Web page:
It could well turn out that, in the long run, the biggest threat to Moscow’s territorial integrity isn’t the West but the East says Juliet Samuel for the Telegraph.
No one is quite sure whether he meant to admit it or not, but there it is. China, said Vladimir Putin after his first tête-a-tête with Xi Jinping since the war started, has “questions” and “concerns” about Russia’s invasion of Ukraine. I’ll bet it does.
A year ago, Xi was pleasantly contemplating the West’s inevitable decline and eyeing a decade as chief of the ascendant dictators’ club. This year, China is facing a renewed sense of purpose in the democratic world and, with gritted teeth, obeying a barrage of American sanctions.
What is really revealing about Putin’s comments, however, is not how badly wrong his war has gone (we already knew that), but what they reveal about Russia’s subservience to China. What started as a beautiful friendship is already turning sour.
It was just a month before Putin’s invasion when the two countries affirmed this undying “friendship”. It soon became clear that Moscow had quietly tipped off Beijing about its intentions. This was a worrying sign for the West. Since the days of Henry Kissinger, it has been received wisdom that we should try never to be at odds with Russia and China at the same time.
You only have to look at a map to see why. A long-lasting authoritarian alliance between the two main empires of the Eurasian continent is a stomach-churning prospect.
Ukraine’s vigorous resistance and potential victory have, however, complicated the picture. If, as Putin had expected, Kyiv had fallen into his hands within days or even weeks, the Russo-Chinese pseudo love-in could have gone on for years. Instead, with every Ukrainian breakthrough, the inevitable, unpalatable implications of Russia’s dependence upon China become clearer.
“Friendship”, you see, is such a slippery word. You might think it means military aid, sanctions-busting and sharing technology, but it might turn out that your “friend” just thought it meant buying a lot of cheap assets and resources off you while you’re weak.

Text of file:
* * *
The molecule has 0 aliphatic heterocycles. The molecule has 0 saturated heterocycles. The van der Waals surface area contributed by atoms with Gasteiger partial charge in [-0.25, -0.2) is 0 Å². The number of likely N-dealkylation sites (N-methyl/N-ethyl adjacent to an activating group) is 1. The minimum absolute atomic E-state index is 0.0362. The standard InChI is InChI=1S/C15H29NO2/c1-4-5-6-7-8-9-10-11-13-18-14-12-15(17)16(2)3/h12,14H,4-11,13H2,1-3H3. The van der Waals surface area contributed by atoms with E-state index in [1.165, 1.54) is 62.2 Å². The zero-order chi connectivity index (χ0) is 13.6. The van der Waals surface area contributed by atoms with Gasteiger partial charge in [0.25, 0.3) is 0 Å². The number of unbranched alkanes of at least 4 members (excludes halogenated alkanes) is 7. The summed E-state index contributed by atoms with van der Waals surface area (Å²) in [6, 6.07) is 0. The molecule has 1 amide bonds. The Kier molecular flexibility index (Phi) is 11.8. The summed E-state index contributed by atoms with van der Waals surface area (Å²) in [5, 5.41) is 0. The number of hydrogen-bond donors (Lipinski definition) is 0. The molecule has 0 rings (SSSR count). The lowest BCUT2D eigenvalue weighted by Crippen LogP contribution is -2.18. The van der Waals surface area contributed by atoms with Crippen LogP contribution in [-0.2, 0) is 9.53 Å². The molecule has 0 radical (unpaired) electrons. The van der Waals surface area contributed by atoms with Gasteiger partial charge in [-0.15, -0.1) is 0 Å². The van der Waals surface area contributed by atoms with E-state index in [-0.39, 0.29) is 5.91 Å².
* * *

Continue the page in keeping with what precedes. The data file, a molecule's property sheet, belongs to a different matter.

Just like the West, Russia has always tried to have a hedging strategy when it comes to foreign relations. One of Putin’s major projects of the past decade has been to build pipelines to the east as well as west, to give Russian gas more routes to market. After all, despite soaring prices, Moscow’s budget slipped into deficit in August because of its European gas embargo. Russia needs options.
The first east-facing pipeline, Power of Siberia 1, began shipping gas to China in 2019. But an agreement over the second, Siberia 2, which would link up China to the same gas fields that supply Europe, ran into the sand in 2015 after the two sides couldn’t agree on gas prices.
In February, Xi and Putin declared the pipeline was back on, though it still wouldn’t start flowing until 2030.
That didn’t stop Russia’s energy minister declaring this week that Siberia 2 could entirely replace European exports. What he didn’t mention is that now is not a brilliant time to negotiate. Moscow has marooned most of its gas inside Russia without a buyer. While that continues, Russia is a forced seller and Xi knows it.
For the full article in pdf, please click on this link:
Vladimir Putin speaking today to Xi Jinping in Samarkand, Uzbekistan Credit: SERGEI BOBYLYOV/AFP